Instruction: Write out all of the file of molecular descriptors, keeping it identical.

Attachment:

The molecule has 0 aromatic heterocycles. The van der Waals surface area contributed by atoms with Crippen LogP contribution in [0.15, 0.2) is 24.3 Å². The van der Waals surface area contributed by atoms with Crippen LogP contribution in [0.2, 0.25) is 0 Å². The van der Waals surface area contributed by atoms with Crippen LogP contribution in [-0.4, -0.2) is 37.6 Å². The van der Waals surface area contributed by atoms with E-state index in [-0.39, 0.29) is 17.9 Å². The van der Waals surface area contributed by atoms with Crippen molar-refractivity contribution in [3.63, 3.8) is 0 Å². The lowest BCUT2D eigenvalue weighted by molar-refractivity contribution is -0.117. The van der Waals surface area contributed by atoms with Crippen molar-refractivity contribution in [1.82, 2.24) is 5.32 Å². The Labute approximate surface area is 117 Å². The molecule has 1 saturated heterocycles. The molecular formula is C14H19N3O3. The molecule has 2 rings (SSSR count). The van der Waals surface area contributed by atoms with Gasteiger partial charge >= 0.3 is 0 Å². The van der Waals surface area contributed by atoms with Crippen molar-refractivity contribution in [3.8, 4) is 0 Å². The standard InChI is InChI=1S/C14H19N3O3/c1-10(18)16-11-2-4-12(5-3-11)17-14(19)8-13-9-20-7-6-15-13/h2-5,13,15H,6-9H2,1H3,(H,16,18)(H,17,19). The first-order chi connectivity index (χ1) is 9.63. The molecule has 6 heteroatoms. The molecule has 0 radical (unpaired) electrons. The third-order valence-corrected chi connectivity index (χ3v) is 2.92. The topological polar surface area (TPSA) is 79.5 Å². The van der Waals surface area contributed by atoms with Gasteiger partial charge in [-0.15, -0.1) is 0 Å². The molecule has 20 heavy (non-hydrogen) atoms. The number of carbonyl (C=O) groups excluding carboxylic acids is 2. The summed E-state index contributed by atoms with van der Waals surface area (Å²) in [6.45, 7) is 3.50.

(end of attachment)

The molecule has 0 aromatic heterocycles. The van der Waals surface area contributed by atoms with Crippen LogP contribution in [0.15, 0.2) is 24.3 Å². The van der Waals surface area contributed by atoms with Crippen LogP contribution in [0.2, 0.25) is 0 Å². The van der Waals surface area contributed by atoms with Crippen LogP contribution in [-0.4, -0.2) is 37.6 Å². The van der Waals surface area contributed by atoms with E-state index in [-0.39, 0.29) is 17.9 Å². The van der Waals surface area contributed by atoms with Crippen molar-refractivity contribution in [3.63, 3.8) is 0 Å². The lowest BCUT2D eigenvalue weighted by molar-refractivity contribution is -0.117. The van der Waals surface area contributed by atoms with Crippen molar-refractivity contribution in [1.82, 2.24) is 5.32 Å². The Labute approximate surface area is 117 Å². The molecule has 1 saturated heterocycles. The molecular formula is C14H19N3O3. The molecule has 2 rings (SSSR count). The van der Waals surface area contributed by atoms with Gasteiger partial charge >= 0.3 is 0 Å². The van der Waals surface area contributed by atoms with Crippen molar-refractivity contribution in [3.8, 4) is 0 Å². The standard InChI is InChI=1S/C14H19N3O3/c1-10(18)16-11-2-4-12(5-3-11)17-14(19)8-13-9-20-7-6-15-13/h2-5,13,15H,6-9H2,1H3,(H,16,18)(H,17,19). The first-order chi connectivity index (χ1) is 9.63. The molecule has 6 heteroatoms. The molecule has 0 radical (unpaired) electrons. The third-order valence-corrected chi connectivity index (χ3v) is 2.92. The topological polar surface area (TPSA) is 79.5 Å². The van der Waals surface area contributed by atoms with Gasteiger partial charge in [-0.15, -0.1) is 0 Å². The molecule has 20 heavy (non-hydrogen) atoms. The number of carbonyl (C=O) groups excluding carboxylic acids is 2. The summed E-state index contributed by atoms with van der Waals surface area (Å²) in [6.45, 7) is 3.50.